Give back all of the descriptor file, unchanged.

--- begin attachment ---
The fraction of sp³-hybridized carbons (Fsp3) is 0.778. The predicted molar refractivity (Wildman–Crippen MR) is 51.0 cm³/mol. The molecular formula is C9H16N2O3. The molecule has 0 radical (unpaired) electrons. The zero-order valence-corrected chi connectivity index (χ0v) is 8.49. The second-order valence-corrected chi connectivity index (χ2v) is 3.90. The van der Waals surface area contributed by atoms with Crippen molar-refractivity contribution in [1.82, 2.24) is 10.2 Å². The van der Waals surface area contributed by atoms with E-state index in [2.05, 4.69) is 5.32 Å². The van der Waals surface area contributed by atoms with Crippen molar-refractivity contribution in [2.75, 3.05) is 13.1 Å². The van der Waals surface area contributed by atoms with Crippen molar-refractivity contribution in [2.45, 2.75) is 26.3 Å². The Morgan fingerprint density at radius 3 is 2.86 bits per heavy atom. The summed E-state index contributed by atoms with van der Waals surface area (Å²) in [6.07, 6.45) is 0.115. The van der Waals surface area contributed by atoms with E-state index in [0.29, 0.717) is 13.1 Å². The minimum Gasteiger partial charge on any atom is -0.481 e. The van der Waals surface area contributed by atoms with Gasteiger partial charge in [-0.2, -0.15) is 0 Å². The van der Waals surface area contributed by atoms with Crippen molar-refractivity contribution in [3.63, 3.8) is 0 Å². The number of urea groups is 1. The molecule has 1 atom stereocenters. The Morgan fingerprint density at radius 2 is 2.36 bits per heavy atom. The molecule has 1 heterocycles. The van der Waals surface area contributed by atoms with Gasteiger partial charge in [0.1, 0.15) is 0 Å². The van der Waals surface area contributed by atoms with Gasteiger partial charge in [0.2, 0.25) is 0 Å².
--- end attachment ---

The fraction of sp³-hybridized carbons (Fsp3) is 0.778. The predicted molar refractivity (Wildman–Crippen MR) is 51.0 cm³/mol. The molecular formula is C9H16N2O3. The molecule has 0 radical (unpaired) electrons. The zero-order valence-corrected chi connectivity index (χ0v) is 8.49. The second-order valence-corrected chi connectivity index (χ2v) is 3.90. The van der Waals surface area contributed by atoms with Crippen molar-refractivity contribution in [1.82, 2.24) is 10.2 Å². The van der Waals surface area contributed by atoms with E-state index in [2.05, 4.69) is 5.32 Å². The van der Waals surface area contributed by atoms with Crippen molar-refractivity contribution in [2.75, 3.05) is 13.1 Å². The van der Waals surface area contributed by atoms with Crippen molar-refractivity contribution in [2.45, 2.75) is 26.3 Å². The Morgan fingerprint density at radius 3 is 2.86 bits per heavy atom. The summed E-state index contributed by atoms with van der Waals surface area (Å²) in [6.07, 6.45) is 0.115. The van der Waals surface area contributed by atoms with E-state index in [0.29, 0.717) is 13.1 Å². The minimum Gasteiger partial charge on any atom is -0.481 e. The van der Waals surface area contributed by atoms with Gasteiger partial charge in [-0.2, -0.15) is 0 Å². The van der Waals surface area contributed by atoms with Crippen molar-refractivity contribution in [3.63, 3.8) is 0 Å². The number of urea groups is 1. The molecule has 1 atom stereocenters. The Morgan fingerprint density at radius 2 is 2.36 bits per heavy atom. The molecule has 1 heterocycles. The van der Waals surface area contributed by atoms with Gasteiger partial charge in [0.1, 0.15) is 0 Å². The van der Waals surface area contributed by atoms with Gasteiger partial charge in [0.2, 0.25) is 0 Å².